Doing something for the ‘Do-Nothing’

By Staff
article image
Clem Bessler’s “Do-Nothing Machine” prior to restoration (above) and as restored by Jim Kirschner (below).

Jim Kirschner, an avid gas engine collector
from Batesville, Ind., has undertaken one huge and, shall I say,
very heavy project: restoring “The Do-Nothing Machine.”

Because it was developed by local and farm equipment business
owner Clem Bessler and his employees, it was desired by Jim and
Sandy Werner, son-in-law and daughter of the late Clem Bessler.
They wanted to keep it in possession of someone local, if possible,
and Jim Kirschner answered the call.

The seed is sown

In the mid-1950s, Clem Bessler bought a 1913 10 HP IHC
hopper-cooled engine for $35. After Clem bought the huge engine, it
sat outside for many years. The weather took its toll, and when
Clem and his son, Mike, began restoration they discovered many
problems had developed. The piston and valves were stuck, the
igniter was ruined, the magneto was missing, the fuel pump needed
to be rebuilt, and the gas tank was rusted beyond repair. “The work
took about three years including as many as five people working on
the project on and off as time permitted,” says Mike. “Even with
the many hours and helping hands it took us until the summer of
1961 to get it running.” Clem thought an engine of this size would
be ideal to propel itself if a chassis could be built and the seed
was planted for The Do-Nothing Machine.

Birth of the Road Runner Special

The Road Runner Special, as it was first called, was born around
1961 in the shop at the Clem Bessler Farm Equipment business in
Batesville. During the winter months, when business was slow,
George and Herb Eckstein, Roy Westerfeld, Carl Wissel, and Clem
would spend hours fabricating, cutting, welding and doing all the
necessary shop procedures to develop this outrageous piece of
equipment. The only plans used were the ideas developed at the time
and sketched in their minds as the work progressed. One idea seemed
to spark another, and things soon became a reality. “Dad would
travel all over southern Indiana looking for a heavy-duty gear box
with the correct rotation on the input and output shafts,” says
Mike. “I don’t remember where he found one, but he did.” Carl
remembers that the running gears and rear end are from a 1951
Pontiac car, and the Plymouth back axel came from a junk yard.
Full-time welder for the Bessler Farm Equipment business, Roy did
most of the welding on the Road Runner.

These men decided after the chassis had been built and the huge
International engine was successfully propelling it, there needed
to be more action. Propel something and accomplish absolutely
nothing of importance other than forward motion seemed to be the
goal of the inventors. Clem had purchased a little hit-and-miss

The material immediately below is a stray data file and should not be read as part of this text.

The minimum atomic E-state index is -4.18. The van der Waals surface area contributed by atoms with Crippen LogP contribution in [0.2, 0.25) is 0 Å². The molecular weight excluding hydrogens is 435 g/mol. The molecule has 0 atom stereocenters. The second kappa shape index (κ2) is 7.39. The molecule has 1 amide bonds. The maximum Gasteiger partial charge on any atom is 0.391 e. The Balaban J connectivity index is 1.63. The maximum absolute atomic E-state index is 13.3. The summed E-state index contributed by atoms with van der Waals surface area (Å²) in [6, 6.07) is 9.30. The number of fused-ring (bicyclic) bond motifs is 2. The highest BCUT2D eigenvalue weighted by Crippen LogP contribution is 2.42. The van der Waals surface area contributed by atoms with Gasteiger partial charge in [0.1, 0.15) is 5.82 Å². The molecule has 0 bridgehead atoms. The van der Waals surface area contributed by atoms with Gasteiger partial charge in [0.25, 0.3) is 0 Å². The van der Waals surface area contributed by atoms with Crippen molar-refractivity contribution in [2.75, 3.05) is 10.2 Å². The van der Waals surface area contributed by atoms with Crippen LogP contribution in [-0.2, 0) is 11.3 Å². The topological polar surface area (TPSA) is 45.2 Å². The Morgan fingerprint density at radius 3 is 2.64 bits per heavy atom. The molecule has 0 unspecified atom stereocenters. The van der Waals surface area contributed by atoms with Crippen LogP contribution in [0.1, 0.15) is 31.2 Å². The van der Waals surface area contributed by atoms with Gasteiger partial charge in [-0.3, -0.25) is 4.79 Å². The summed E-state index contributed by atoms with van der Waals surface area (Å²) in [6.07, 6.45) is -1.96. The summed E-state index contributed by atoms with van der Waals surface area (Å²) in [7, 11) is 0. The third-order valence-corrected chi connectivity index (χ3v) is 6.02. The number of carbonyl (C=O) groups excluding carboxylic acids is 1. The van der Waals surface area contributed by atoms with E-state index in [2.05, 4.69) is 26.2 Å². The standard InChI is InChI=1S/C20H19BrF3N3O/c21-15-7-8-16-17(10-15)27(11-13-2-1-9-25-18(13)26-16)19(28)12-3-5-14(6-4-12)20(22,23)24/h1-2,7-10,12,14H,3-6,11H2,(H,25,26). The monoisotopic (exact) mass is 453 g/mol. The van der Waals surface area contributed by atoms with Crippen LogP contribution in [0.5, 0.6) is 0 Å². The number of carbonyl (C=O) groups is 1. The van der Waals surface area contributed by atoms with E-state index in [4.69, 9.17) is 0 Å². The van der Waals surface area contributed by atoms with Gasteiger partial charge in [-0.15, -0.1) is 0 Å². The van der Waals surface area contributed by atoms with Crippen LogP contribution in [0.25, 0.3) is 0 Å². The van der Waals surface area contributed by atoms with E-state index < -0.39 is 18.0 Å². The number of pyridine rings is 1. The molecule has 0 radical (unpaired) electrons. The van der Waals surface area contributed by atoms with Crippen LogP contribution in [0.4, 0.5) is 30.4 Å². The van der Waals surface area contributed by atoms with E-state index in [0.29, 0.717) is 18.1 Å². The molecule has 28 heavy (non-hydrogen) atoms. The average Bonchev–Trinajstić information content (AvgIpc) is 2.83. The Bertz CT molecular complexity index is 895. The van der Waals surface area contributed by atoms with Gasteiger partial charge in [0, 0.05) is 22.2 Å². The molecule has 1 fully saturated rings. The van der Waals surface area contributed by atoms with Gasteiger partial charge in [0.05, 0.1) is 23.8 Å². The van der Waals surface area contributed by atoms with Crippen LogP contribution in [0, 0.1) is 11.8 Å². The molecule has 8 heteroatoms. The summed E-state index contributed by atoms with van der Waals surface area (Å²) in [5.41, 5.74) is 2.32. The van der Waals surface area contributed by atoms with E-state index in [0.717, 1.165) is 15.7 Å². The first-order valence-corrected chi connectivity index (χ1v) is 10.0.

1-1/2 HP Jaeger engine that he mounted on the machine, just for
sound and movement. He loved hearing that familiar “ka-pow” each
time the engine fired. Jim later replaced it with a 1915 1-1/2 HP
Monarch that he had in his own collection. Another engine, a 1939
1-1/2 HP Stover, was taken from an old cement mixer and precisely
attached to the machine to turn an airplane propeller. A 1927 1-1/2
HP Jaeger was mounted to the machine to run a set of governor
balls. The 15 HP Wisconsin engine from a New Idea bailer was used
to turn and start the big IHC engine because the bailer engine had
an electric start. By the time the project was completed it weighed
more than 5,600 pounds! Now the machine took on a new name, The
Do-Nothing Machine. The five engines mounted on the machine each
had a job to do, though not as important as the 10 HP IHC, which
propelled the machine very proudly in parades and social
gatherings. Children looked forward to riding The Do-Nothing
Machine for a dime around the park.

The Road Runner changes hands

After 1975, Jim Werner, Clem’s son-in-law, helped get The
Do-Nothing Machine running for parades and showings for many years
throughout the summer, but soon The Do-Nothing Machine was stored,
waiting for someone else to take care of it.

Jim Kirschner became interested in the unit, and Jim and Sandy
Werner decided to sell the family machine to him. Time had taken
its toll on everything even though it had been carefully stored for
12 years. “The front wheels were in the dirt half way up the rims
and all six engines needed attention,” says Jim, “I have spent well
over 200 hours working on the machine. Everything needed attention,
like putting new rings and wrist pin in the 10 HP engine. One of my
problems was finding parts since everything had been custom built.”
The engines had to be carefully removed and analyzed with some help
from his son, Brian, and father, Bob.

You can see Jim has things well in order displaying a beautiful
and most unusual piece of equipment. The original family owners, as
well as the present owners, can be extremely happy that Jim is
keeping the machine alive and well at many shows and festivals
throughout the area. “Wherever I go,” says Jim, “people ask what it
is and I have a great time telling them it’s a do-nothing
machine!”

The past several years, Jim has been searching for another 10 HP
IHC engine like the one on The Do-Nothing Machine. Jim would be
glad to talk engines or discuss this huge machine with anyone, and
he is constantly searching for another unusual engine to add to the
mix.

Contact Jim Kirschner at (812) 934-4095 •
JFKLAND@yahoo.com

Bob and Linda Crowell travel to many antique farm
equipment shows throughout the Midwest promoting steam, gas engine,
antique garden tractor and antique tractor magazines. Reach them at
P.O. Box 103, Batesville, IN 47006 •
vintageequipmags@yahoo.com

Watch a video of this machine on the Gas Engine
Magazine
engine video index on YouTube. Just look for the icon
at left at www.gasenginemagazine.com

Gas Engine Magazine
Gas Engine Magazine
Preserving the History of Internal Combustion Engines